1GEOMAR Helmholtz Centre for Ocean Research Kiel, Marine Biogeochemistry, Düsternbrooker Weg 20, 24105 Kiel, Germany
2Université d'Aix-Marseille, CNRS/INSU, IRD, Institut Méditerranéen d'Océanologie (MIO), UM 110, 13288 Marseille, France
3Laboratoire d'Océanographie de Villefranche-sur-Mer, CNRS-INSU, UMR 7093, Observatoire Océanologique, 06230, Villefranche-sur-Mer, France
4Université Pierre et Marie Curie - Paris 6, UMR7093, LOV, Observatoire Océanologique, Villefranche-sur-Mer, France
*now at: Earth and Ocean Sciences, School of Natural Sciences, National University of Ireland, Galway (NUIG), Galway, Ireland
Received: 26 Sep 2012 – Discussion started: 11 Oct 2012
Abstract. The deposition of atmospheric dust is the primary process supplying trace elements abundant in crustal rocks (e.g. Al, Mn and Fe) to the surface ocean. Upon deposition, the residence time in surface waters for each of these elements differs according to their chemical speciation and biological utilization. Presently, however, the chemical and physical processes occurring after atmospheric deposition are poorly constrained, principally because of the difficulty in following natural dust events in situ. In the present work we examined the temporal changes in the biogeochemistry of crustal metals (in particular Al, Mn and Fe) after an artificial dust deposition event. The experiment was contained inside trace metal clean mesocosms (0–12.5 m depths) deployed in the surface waters of the northwestern Mediterranean, close to the coast of Corsica within the frame of the DUNE project (a DUst experiment in a low Nutrient, low chlorophyll Ecosystem). Two consecutive artificial dust deposition events, each mimicking a wet deposition of 10 g m−2 of dust, were performed during the course of this DUNE-2 experiment. The changes in dissolved manganese (Mn), iron (Fe) and aluminum (Al) concentrations were followed immediately after the seeding with dust and over the following week. The Mn, Fe and Al inventories and loss or dissolution rates were determined. The evolution of the inventories after the two consecutive additions of dust showed distinct behaviors for dissolved Mn, Al and Fe. Even though the mixing conditions differed from one seeding to the other, Mn and Al showed clear increases directly after both seedings due to dissolution processes. Three days after the dust additions, Al concentrations decreased as a consequence of scavenging on sinking particles. Al appeared to be highly affected by the concentrations of biogenic particles, with an order of magnitude difference in its loss rates related to the increase of biomass after the addition of dust. In the case of dissolved Fe, it appears that the first dust addition resulted in a decrease as it was scavenged by sinking dust particles, whereas the second seeding induced dissolution of Fe from the dust particles due to the excess Fe binding ligand concentrations present at that time. This difference, which might be related to a change in Fe binding ligand concentration in the mesocosms, highlights the complex processes that control the solubility of Fe. Based on the inventories at the mesocosm scale, the estimations of the fractional solubility of metals from dust particles in seawater were 1.44 ± 0.19% and 0.91 ± 0.83% for Al and 41 ± 9% and 27 ± 19% for Mn for the first and the second dust addition. These values are in good agreement with laboratory-based estimates. For Fe no fractional solubility was obtained after the first seeding, but 0.12 ± 0.03% was estimated after the second seeding. Overall, the trace metal dataset presented here makes a significant contribution to enhancing our knowledge on the processes influencing trace metal release from Saharan dust and the subsequent processes of bio-uptake and scavenging in a low nutrient, low chlorophyll area.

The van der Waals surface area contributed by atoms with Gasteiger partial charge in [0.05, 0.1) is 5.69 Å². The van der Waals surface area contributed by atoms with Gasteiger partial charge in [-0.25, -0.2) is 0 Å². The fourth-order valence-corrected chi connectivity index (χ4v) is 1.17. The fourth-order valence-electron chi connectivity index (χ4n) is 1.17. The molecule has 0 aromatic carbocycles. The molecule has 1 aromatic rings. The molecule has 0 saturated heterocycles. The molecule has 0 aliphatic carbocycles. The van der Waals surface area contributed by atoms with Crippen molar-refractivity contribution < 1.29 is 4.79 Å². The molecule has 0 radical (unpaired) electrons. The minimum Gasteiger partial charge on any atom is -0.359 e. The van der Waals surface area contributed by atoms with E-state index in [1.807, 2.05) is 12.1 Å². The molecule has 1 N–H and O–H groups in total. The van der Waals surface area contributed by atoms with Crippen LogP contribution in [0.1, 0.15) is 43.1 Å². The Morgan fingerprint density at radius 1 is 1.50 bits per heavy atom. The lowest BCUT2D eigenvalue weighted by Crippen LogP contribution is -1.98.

Revised: 01 Mar 2013 – Accepted: 21 Mar 2013 – Published: 18 Apr 2013
Wuttig, K., Wagener, T., Bressac, M., Dammshäuser, A., Streu, P., Guieu, C., and Croot, P. L.: Impacts of dust deposition on dissolved trace metal concentrations (Mn, Al and Fe) during a mesocosm experiment, Biogeosciences, 10, 2583-2600, doi:10.5194/bg-10-2583-2013, 2013.